When House Republicans unveiled their plan for replacing the Affordable Care Act last week, a number of health policy experts, including conservatives, worried that it looked like a blueprint for insurance market chaos. The legislation had all the ingredients for a severe adverse selection problem—where sick people buy coverage, healthy people don't, and insurers can't make money, leading them to raise premiums or stop selling plans.
This week, the Congressional Budget Office disagreed. It suggested that after a brief period of turbulence, Trumpcare would result in a “relatively stable” market, in which “most areas of the country would have insurers participating” and customers would “not be subject to an unsustainable spiral of rising premiums.” In the context of a document forecasting that 24 million people stood to end up uninsured due under Trumpcare, this counted as good news.
Why are the budget wonks so optimistic? Their reasoning is sort of idiosyncratic but makes sense in the greater scheme of the CBO's report.
Let's start with a quick review of why some people, myself included, are concerned that Trumpcare could send the insurance markets into fits. In short, the legislation guarantees that sick Americans can buy coverage without balancing them out by forcing healthy people to purchase it as well. It keeps in place Obamacare's old rules prohibiting carriers from discriminating against customers with pre-existing conditions, while eliminating the individual mandate requiring people to obtain insurance or pay a tax penalty. In its place, Republicans would create a rule obligating insurance companies to charge people 30 percent extra for a year if they buy a plan after going uninsured for about two months. This is meant to encourage young and healthy people to stay covered (and pay premiums that subsidize the sick) lest they get hit with the penalty. But by making coverage more expensive, it could just as easily discourage the uninsured from enrolling in the first place.
The upshot: Sick people will still be able to buy insurance while healthy people will have incentives to hold off until they absolutely need coverage. One conservative health care expert, Avik Roy, wrote that it seemed “like a recipe for adverse selection death spirals.”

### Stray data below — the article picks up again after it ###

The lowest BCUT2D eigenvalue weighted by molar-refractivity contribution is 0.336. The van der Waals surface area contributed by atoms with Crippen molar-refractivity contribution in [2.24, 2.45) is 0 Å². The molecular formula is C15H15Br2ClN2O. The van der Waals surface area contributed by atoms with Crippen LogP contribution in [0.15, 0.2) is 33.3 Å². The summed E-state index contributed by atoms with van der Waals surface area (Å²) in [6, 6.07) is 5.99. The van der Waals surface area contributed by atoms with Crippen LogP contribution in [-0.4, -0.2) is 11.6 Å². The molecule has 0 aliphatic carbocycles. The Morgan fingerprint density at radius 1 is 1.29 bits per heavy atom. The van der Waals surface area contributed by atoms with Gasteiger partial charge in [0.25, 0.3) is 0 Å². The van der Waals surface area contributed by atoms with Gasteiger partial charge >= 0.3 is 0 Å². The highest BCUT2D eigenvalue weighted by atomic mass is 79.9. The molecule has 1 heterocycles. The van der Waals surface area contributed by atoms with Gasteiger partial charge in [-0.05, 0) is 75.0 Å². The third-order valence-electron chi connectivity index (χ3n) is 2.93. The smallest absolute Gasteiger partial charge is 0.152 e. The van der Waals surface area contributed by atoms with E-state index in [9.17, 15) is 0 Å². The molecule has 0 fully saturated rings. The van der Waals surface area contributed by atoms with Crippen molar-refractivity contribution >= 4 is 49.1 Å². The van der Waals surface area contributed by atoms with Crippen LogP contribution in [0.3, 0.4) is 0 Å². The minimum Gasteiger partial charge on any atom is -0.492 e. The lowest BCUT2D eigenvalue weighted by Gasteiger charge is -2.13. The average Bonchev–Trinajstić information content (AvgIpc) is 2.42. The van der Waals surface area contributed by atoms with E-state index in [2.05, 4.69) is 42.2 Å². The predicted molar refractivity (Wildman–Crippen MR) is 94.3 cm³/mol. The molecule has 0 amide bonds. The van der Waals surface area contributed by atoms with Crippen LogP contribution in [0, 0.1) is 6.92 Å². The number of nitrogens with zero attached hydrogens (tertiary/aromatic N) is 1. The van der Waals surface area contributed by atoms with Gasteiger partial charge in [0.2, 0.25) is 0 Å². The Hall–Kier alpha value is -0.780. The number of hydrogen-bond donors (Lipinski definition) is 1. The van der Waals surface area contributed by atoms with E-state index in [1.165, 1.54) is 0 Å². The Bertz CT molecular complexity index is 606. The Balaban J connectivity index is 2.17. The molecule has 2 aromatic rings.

As Sarah Kliff noted at Vox, insurers themselves seemed much less worried about this than the wonks. In their view, the individual mandate hadn't been all that successful at getting people to buy coverage in the first place—adverse selection already seems to be a problem in some states, which is one reason why carriers have had trouble earning a profit under the Affordable Care Act—and Trumpcare's continuous coverage penalty probably wasn't going to work all that differently.
The CBO's analysis doesn't really mesh with either of these perspectives. Unlike the insurers, the office's staff believes that the individual mandate is extremely powerful—the agency estimates about 14 million fewer Americans will obtain health coverage in 2018, largely because the mandate will disappear. Like some of the wonks, it also thinks that Trumpcare's continuous coverage penalty is counterproductive—the office predicts that in most years after 2018, about 2 million fewer people will buy coverage because of the surcharge. And yet, after a couple years of rising premiums and fast-declining enrollment, it projects the market will settle down.
There are basically two reasons why: First, the Republican plan would nudge a lot of old, costly customers off insurers' rolls. Second, it would fork over a lot of government money to make sure carriers don't lose too much on the extremely sick.
Trumpcare is designed to lower the cost of insurance for young adults while increasing it for older Americans—it allows carriers to charge near-seniors five times as much as twentysomethings, instead of three times as much, like under Obamacare. As a result, the CBO essentially thinks a lot of 60-year-olds will get priced out and replaced by younger customers lured by cheap coverage. The result is a smaller, healthier, more profitable customer base. The Republican proposal would also give states billions of dollars each year for “stabilization funds”—which they could use to compensate insurers for the cost of covering particularly ill customers. (The Affordable Care Act had a temporary reinsurance program that did largely the same thing). That, the CBO thinks, should stabilize the industry's bottom line, even if its customers are a little more sickly than expected, and keep insurers in the market.
It's not an absurd theory of the case. But it is a depressing one. Congress' official forecaster thinks that Trumpcare would create a steady market where insurers are happy to sell coverage by making it unaffordable for the older Americans who need help most, while supplementing the system with government cash. The CBO's definition of “stable”—a market where “most areas of the country” have insurers to pick from—doesn't exactly inspire great confidence, either. After all, voters are already angry because a third of U.S. counties are down to one insurer on the ACA's exchanges. Having a functioning market in “most” of the country, rather than all of it, might not cut it politically.
And hey, the CBO also says that left to its own devices, Obamacare would end up just as stable—except 24 million more people would have insurance coverage. Just something to consider.